The average young man who was hitherto armed with sticks and daggers just for personal protection is not the main protagonist in what has now become a national crisis threatening the main fabric of the country. He always acted according to instructions from his masters. When they required him to carry only sticks and daggers, he dutifully obeyed. Now that he is armed with AK 47 assault rifles, it was not his call neither did he have the connection to procure such lethal weapons. With the clashes between herdsmen and farmers becoming a recurring decimal, it required statesmen to evaluate the situation and take decisions with an eye on the big picture.

The Bill for an Act for the Establishment of the National Grazing Reserve (Establishment and Development) Commission was first introduced in 2008 but never gained currency and remained in abeyance. When it eventually did, some senators could not tell when and how it came to the front burners. The reality is that it has somehow scaled the second reading and is now primed for the crucial third reading.

What promoters of the bill have not bordered to tell Nigerians what informed the bill and how it would address the ongoing crisis and massacres of defenceless farmers by Fulani herdsmen. If it was designed to address the deadly confrontations, the couching and letters of the bills are dubious. No court of law shall carry out execution of its judgment or attachment of court process issued against the Commission in any action or suit without obtaining the prior consent of the Attorney General of the Federation, the bill states on making it clear that lands owned by the local people can be appropriated unilaterally by the Commission.

If the conflict arose from struggle over arable land which keeps shrinking, where will the local farmers go to continue with their lives when they would have been forcefully stripped of their farmlands? An insight into what is to come was given by two separate groups in Kaduna.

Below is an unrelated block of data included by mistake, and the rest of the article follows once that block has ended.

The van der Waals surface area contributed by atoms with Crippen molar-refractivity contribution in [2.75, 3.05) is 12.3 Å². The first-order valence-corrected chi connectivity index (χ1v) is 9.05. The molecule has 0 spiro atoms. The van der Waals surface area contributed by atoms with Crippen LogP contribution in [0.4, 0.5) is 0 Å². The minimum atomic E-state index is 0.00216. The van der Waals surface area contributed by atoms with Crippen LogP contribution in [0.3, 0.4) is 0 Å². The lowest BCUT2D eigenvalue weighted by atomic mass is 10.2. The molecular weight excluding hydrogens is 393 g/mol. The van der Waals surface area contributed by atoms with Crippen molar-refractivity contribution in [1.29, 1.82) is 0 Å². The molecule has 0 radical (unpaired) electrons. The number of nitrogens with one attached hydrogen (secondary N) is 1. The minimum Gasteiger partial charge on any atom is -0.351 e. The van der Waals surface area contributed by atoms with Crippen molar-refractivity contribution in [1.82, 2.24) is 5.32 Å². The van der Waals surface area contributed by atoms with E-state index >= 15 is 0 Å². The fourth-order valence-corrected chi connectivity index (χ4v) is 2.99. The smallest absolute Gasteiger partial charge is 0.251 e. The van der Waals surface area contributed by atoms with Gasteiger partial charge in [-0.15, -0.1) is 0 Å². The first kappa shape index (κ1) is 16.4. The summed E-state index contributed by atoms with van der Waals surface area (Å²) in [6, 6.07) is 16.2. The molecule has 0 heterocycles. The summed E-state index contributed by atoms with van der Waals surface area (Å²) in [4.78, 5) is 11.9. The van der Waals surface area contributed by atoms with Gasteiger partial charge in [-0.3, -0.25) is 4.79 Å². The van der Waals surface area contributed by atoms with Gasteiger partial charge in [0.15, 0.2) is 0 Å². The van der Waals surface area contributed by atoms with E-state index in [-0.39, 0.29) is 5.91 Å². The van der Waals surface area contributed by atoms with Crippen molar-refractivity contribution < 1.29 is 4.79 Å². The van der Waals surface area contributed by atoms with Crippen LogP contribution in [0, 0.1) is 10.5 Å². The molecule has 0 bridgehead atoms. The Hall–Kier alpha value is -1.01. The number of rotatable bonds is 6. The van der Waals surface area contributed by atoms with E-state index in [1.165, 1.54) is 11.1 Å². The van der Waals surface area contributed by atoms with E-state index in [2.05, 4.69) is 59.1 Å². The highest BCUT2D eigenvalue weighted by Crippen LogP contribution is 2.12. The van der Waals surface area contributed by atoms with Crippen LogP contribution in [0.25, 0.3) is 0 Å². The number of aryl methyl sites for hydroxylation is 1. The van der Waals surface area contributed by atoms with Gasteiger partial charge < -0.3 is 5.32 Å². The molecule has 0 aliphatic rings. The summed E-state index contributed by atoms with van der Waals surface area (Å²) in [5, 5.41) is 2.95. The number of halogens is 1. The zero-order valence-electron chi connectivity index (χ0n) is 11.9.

On June 25, the Southern Kaduna Peoples Union (SOKAPU), the umbrella body of the estimated five million natives of the southern part of Kaduna State, warned that its current generation and the next will resist the creation of Cattle Grazing Reserves on its land. It’s national president, Solomon Musa, said that creating the reserves in Southern Kaduna would amount to rewarding herdsmen with the lands of the over 4, 000 natives of the enclave believed to have been killed by herdsmen since 2011. Three days later, federal lawmakers of southern Kaduna extraction rejected the bill, insisting that the creation of grazing reserves will only serve to worsen the mutual suspicion between the communities and herdsmen.

There is absolutely logic in the course of action taken by the government in proceeding with the grazing reserve bill. It is difficult for Abuja to plead neutrality on the conflict with the content and letters of the bill as well as the apparent surreptitious and opaque manner the scheme is being executed. As SOKAPU stated, “our people survive on tilling our lands, and the herdsmen on their herds. How will it feel to take herds and give to farmers, if the farmers were the ones maiming the herdsmen?”